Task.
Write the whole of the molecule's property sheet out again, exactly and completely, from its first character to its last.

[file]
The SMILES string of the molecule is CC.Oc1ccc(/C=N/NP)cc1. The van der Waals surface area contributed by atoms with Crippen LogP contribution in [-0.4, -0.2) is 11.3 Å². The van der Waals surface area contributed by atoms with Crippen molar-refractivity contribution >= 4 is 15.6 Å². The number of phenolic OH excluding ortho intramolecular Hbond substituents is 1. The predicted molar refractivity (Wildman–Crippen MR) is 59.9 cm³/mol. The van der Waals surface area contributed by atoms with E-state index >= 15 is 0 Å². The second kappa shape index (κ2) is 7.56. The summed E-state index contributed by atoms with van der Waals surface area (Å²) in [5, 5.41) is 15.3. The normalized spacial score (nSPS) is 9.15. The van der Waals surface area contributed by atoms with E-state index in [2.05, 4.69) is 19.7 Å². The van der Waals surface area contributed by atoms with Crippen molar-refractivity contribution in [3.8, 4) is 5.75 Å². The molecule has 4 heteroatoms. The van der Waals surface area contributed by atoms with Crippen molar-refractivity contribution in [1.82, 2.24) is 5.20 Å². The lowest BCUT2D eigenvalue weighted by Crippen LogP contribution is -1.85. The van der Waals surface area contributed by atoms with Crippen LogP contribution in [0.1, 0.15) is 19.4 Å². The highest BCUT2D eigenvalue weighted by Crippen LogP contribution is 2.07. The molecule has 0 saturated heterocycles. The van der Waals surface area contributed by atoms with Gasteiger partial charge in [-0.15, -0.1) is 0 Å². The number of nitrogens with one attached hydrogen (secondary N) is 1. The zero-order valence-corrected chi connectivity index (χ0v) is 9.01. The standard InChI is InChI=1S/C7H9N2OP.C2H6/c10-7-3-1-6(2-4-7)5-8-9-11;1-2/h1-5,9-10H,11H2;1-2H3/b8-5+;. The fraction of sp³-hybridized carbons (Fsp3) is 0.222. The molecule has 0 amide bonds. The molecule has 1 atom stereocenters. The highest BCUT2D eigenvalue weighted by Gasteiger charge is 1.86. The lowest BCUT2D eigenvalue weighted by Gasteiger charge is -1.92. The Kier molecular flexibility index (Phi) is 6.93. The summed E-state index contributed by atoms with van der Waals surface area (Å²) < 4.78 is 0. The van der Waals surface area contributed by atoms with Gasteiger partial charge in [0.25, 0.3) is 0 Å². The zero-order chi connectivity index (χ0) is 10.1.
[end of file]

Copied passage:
The SMILES string of the molecule is CC.Oc1ccc(/C=N/NP)cc1. The van der Waals surface area contributed by atoms with Crippen LogP contribution in [-0.4, -0.2) is 11.3 Å². The van der Waals surface area contributed by atoms with Crippen molar-refractivity contribution >= 4 is 15.6 Å². The number of phenolic OH excluding ortho intramolecular Hbond substituents is 1. The predicted molar refractivity (Wildman–Crippen MR) is 59.9 cm³/mol. The van der Waals surface area contributed by atoms with E-state index >= 15 is 0 Å². The second kappa shape index (κ2) is 7.56. The summed E-state index contributed by atoms with van der Waals surface area (Å²) in [5, 5.41) is 15.3. The normalized spacial score (nSPS) is 9.15. The van der Waals surface area contributed by atoms with E-state index in [2.05, 4.69) is 19.7 Å². The van der Waals surface area contributed by atoms with Crippen molar-refractivity contribution in [3.8, 4) is 5.75 Å². The molecule has 4 heteroatoms. The van der Waals surface area contributed by atoms with Crippen molar-refractivity contribution in [1.82, 2.24) is 5.20 Å². The lowest BCUT2D eigenvalue weighted by Crippen LogP contribution is -1.85. The van der Waals surface area contributed by atoms with Crippen LogP contribution in [0.1, 0.15) is 19.4 Å². The highest BCUT2D eigenvalue weighted by Crippen LogP contribution is 2.07. The molecule has 0 saturated heterocycles. The van der Waals surface area contributed by atoms with Gasteiger partial charge in [-0.15, -0.1) is 0 Å². The number of nitrogens with one attached hydrogen (secondary N) is 1. The zero-order valence-corrected chi connectivity index (χ0v) is 9.01. The standard InChI is InChI=1S/C7H9N2OP.C2H6/c10-7-3-1-6(2-4-7)5-8-9-11;1-2/h1-5,9-10H,11H2;1-2H3/b8-5+;. The fraction of sp³-hybridized carbons (Fsp3) is 0.222. The molecule has 0 amide bonds. The molecule has 1 atom stereocenters. The highest BCUT2D eigenvalue weighted by Gasteiger charge is 1.86. The lowest BCUT2D eigenvalue weighted by Gasteiger charge is -1.92. The Kier molecular flexibility index (Phi) is 6.93. The summed E-state index contributed by atoms with van der Waals surface area (Å²) < 4.78 is 0. The van der Waals surface area contributed by atoms with Gasteiger partial charge in [0.25, 0.3) is 0 Å². The zero-order chi connectivity index (χ0) is 10.1.